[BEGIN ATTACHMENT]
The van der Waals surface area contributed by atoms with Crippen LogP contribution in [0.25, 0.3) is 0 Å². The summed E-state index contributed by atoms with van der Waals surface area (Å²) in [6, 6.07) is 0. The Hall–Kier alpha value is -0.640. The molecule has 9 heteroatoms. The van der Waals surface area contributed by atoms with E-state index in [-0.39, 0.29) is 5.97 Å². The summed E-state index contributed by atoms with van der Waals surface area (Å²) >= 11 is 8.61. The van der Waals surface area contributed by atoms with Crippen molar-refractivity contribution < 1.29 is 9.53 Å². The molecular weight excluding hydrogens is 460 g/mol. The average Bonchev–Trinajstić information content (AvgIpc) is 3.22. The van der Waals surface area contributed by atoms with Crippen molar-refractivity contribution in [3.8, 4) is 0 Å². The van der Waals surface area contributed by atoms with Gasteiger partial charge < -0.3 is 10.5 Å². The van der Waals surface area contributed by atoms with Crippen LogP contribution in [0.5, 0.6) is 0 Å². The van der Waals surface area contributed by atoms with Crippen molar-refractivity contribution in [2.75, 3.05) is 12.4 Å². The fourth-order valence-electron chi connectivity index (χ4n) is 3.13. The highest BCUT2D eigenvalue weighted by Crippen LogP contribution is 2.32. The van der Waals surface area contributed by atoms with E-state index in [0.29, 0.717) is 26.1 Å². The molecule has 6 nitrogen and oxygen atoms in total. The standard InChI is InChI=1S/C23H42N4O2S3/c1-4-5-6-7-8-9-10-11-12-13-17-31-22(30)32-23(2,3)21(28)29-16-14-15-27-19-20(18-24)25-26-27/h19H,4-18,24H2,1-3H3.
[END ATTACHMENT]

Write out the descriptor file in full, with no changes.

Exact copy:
The van der Waals surface area contributed by atoms with Crippen LogP contribution in [0.25, 0.3) is 0 Å². The summed E-state index contributed by atoms with van der Waals surface area (Å²) in [6, 6.07) is 0. The Hall–Kier alpha value is -0.640. The molecule has 9 heteroatoms. The van der Waals surface area contributed by atoms with E-state index in [-0.39, 0.29) is 5.97 Å². The summed E-state index contributed by atoms with van der Waals surface area (Å²) >= 11 is 8.61. The van der Waals surface area contributed by atoms with Crippen molar-refractivity contribution < 1.29 is 9.53 Å². The molecular weight excluding hydrogens is 460 g/mol. The average Bonchev–Trinajstić information content (AvgIpc) is 3.22. The van der Waals surface area contributed by atoms with Crippen molar-refractivity contribution in [3.8, 4) is 0 Å². The van der Waals surface area contributed by atoms with Gasteiger partial charge < -0.3 is 10.5 Å². The van der Waals surface area contributed by atoms with Crippen LogP contribution in [0.5, 0.6) is 0 Å². The van der Waals surface area contributed by atoms with Crippen molar-refractivity contribution in [2.75, 3.05) is 12.4 Å². The fourth-order valence-electron chi connectivity index (χ4n) is 3.13. The highest BCUT2D eigenvalue weighted by Crippen LogP contribution is 2.32. The van der Waals surface area contributed by atoms with E-state index in [0.29, 0.717) is 26.1 Å². The molecule has 6 nitrogen and oxygen atoms in total. The standard InChI is InChI=1S/C23H42N4O2S3/c1-4-5-6-7-8-9-10-11-12-13-17-31-22(30)32-23(2,3)21(28)29-16-14-15-27-19-20(18-24)25-26-27/h19H,4-18,24H2,1-3H3.